- Lessons from Oklo: In 1972, French scientists noticed that uranium from a particular mine in the Oklo region of the African nation of Gabon had a different isotopic makeup than any other uranium ore on Earth, being depleted in U-235. After some great scientific detective work they realized that the only plausible explanation for the discrepancies they found was that this ore body had undergone fission – that the Earth once had a natural nuclear reactor.
- DoD Issues New Information Security Regulation: On February 24, 2012, the Department of Defense published its long-awaited new information security regulation that finally brings the Department into conformity with the Obama Administration’s 2009 executive order on national security classification policy. Steven Aftergood writes that the new regulation generally follows the classification guidelines set by the Obama executive order, but it also elaborates on them in interesting ways, such as presenting comprehensive guidance on practically every aspect of classification and declassification policy, including an extended discussion of how to respond to unauthorized disclosures of classified information.
- The Depreciating Dollar, and More from CRS: Secrecy News has obtained recently released CRS reports on topics such as energy projects on federal lands, changes in the Arctic and North Korea’s nuclear weapons.
- Fearful of a Nuclear Iran? The Real WMD Nightmare is Syria: Charles P. Blair, Senior Fellow on State and Non-State Threats, writes in the Bulletin of the Atomic Scientists that the international concern should be directed toward Syria and its weapons of mass destruction. Syria’s revolution will likely be an unpredictable, protracted, and grim affair. And Syria likely has one of the largest and most sophisticated chemical weapon programs in the world.
- Questions about Nuclear Power: Nuclear power is all over the news today, yet there remains many unanswered questions regarding this power source. A new article written by Dr. Frank Settle and Dr. Charles D. Ferguson, (editors of the recently published report, The Future of Nuclear Power in the United States), examines questions such as how nuclear power differs from other sources of electricity and future expansion of the nuclear power industry in the United States.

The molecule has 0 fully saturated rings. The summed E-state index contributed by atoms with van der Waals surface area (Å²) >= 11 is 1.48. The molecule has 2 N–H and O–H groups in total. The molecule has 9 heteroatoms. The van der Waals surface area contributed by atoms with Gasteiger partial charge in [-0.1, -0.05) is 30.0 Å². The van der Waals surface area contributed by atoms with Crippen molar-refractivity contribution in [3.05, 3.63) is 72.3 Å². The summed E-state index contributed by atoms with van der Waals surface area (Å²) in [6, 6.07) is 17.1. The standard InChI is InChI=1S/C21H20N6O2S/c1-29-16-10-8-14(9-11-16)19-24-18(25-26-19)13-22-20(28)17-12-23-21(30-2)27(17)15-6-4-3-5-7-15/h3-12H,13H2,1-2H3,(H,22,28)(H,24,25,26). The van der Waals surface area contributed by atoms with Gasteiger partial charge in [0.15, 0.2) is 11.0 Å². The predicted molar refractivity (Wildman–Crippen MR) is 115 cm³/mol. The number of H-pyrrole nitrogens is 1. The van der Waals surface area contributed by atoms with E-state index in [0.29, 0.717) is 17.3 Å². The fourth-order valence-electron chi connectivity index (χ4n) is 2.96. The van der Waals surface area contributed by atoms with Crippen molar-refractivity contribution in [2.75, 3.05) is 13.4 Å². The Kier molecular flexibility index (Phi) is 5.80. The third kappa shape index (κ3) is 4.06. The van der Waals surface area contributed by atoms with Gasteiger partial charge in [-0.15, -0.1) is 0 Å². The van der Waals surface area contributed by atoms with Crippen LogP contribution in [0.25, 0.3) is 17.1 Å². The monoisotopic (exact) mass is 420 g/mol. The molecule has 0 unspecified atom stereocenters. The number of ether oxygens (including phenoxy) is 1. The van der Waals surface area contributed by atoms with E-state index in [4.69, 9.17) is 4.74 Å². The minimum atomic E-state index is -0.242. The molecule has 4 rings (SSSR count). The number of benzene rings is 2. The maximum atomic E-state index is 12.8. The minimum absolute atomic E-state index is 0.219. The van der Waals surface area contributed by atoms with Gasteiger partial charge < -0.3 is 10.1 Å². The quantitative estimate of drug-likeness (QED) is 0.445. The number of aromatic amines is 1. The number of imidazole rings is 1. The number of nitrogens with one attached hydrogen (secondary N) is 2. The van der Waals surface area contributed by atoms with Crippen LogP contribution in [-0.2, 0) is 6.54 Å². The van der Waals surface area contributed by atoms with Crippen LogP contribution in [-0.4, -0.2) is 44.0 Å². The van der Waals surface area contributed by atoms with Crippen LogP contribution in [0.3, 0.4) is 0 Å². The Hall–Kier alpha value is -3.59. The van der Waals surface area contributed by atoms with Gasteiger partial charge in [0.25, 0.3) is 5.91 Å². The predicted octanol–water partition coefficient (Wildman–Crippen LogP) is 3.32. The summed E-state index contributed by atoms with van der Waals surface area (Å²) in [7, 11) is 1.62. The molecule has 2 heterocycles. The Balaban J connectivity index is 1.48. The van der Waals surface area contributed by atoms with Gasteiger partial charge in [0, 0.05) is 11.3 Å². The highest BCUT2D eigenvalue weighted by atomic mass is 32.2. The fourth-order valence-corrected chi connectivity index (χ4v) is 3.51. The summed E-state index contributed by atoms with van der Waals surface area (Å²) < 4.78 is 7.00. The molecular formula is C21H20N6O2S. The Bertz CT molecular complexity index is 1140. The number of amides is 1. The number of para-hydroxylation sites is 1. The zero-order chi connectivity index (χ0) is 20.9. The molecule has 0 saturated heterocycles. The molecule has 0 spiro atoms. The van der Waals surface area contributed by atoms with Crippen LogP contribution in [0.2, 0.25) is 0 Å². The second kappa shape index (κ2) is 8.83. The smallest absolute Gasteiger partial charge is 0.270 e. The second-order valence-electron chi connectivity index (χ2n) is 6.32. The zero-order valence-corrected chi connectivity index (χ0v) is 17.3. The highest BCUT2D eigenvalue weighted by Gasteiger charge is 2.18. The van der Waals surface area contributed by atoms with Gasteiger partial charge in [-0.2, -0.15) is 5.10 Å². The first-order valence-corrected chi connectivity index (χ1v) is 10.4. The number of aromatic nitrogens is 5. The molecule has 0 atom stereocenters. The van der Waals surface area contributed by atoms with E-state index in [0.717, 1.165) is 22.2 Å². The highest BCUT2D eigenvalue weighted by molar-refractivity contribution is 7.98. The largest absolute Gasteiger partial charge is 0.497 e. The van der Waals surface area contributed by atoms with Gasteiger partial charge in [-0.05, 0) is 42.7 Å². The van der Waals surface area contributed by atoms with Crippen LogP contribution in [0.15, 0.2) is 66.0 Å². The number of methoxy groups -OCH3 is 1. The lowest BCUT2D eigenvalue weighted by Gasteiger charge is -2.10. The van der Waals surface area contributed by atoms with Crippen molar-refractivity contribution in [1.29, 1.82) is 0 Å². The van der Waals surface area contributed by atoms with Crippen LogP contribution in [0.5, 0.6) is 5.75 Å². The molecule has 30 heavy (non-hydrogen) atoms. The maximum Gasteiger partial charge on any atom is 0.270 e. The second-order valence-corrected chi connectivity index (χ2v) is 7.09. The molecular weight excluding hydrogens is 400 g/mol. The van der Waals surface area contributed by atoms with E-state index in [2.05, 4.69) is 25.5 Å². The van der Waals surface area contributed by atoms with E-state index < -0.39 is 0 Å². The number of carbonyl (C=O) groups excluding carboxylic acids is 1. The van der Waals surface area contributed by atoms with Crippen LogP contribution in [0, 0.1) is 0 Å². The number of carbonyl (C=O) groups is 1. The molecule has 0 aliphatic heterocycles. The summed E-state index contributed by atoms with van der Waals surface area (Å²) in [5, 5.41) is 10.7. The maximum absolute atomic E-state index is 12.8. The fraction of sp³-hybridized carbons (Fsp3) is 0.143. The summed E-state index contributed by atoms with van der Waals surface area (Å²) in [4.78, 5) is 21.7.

- Why Iran Sanctions Won’t Work: Ali Vaez, director of the FAS Iran Project, writes in CNN’s Global Public Square Blog that while the Iranian nuclear crisis is nearing its 10th anniversary, all attempts to resolve the standoff have come to naught. There are simply no easy solutions to this conundrum.
- Steven Aftergood, director of the Government Secrecy Project, spoke at a seminar on secrecy and national security at Princeton University on March 1, 2012.
- FAS President Dr. Charles D. Ferguson presented at the American Physical Society meeting in Boston on February 27, 2012 on why physicists have a responsibility to science; you can view his presentation here.
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FAS in the News
- Mar 1: Columbia Journalism Review, “My Lawyer, Myself”
- Mar 1: The Guardian, “Menwith HIll Eavesdropping Base Undergoes Massive Expansion”
- Mar 1: Discovery News, “How North Korea Got the Bomb”
- Feb 29: The Atlantic, “The Case for Letting Iran (Almost) Build a Bomb”
- Feb 29: Politico, “Judge Issues Rare Order to Release Classified Document”
- Feb 29: The New American, “Privacy Rights Groups Fight FAA on Use of Drones in U.S.”
- Feb 27: Huffington Post, “Anonymous, WikiLeaks Team Up in Stratfor Disclosure”
- Feb 27: Boston Globe, “Smarter Nuclear Reduction”
- Feb 27: Mother Jones, “Should Wyoming Build an Aircraft Carrier?”
- Feb 24: CNN – Global Public Square Blog, “Decoding Iran’s Conflicting Signals”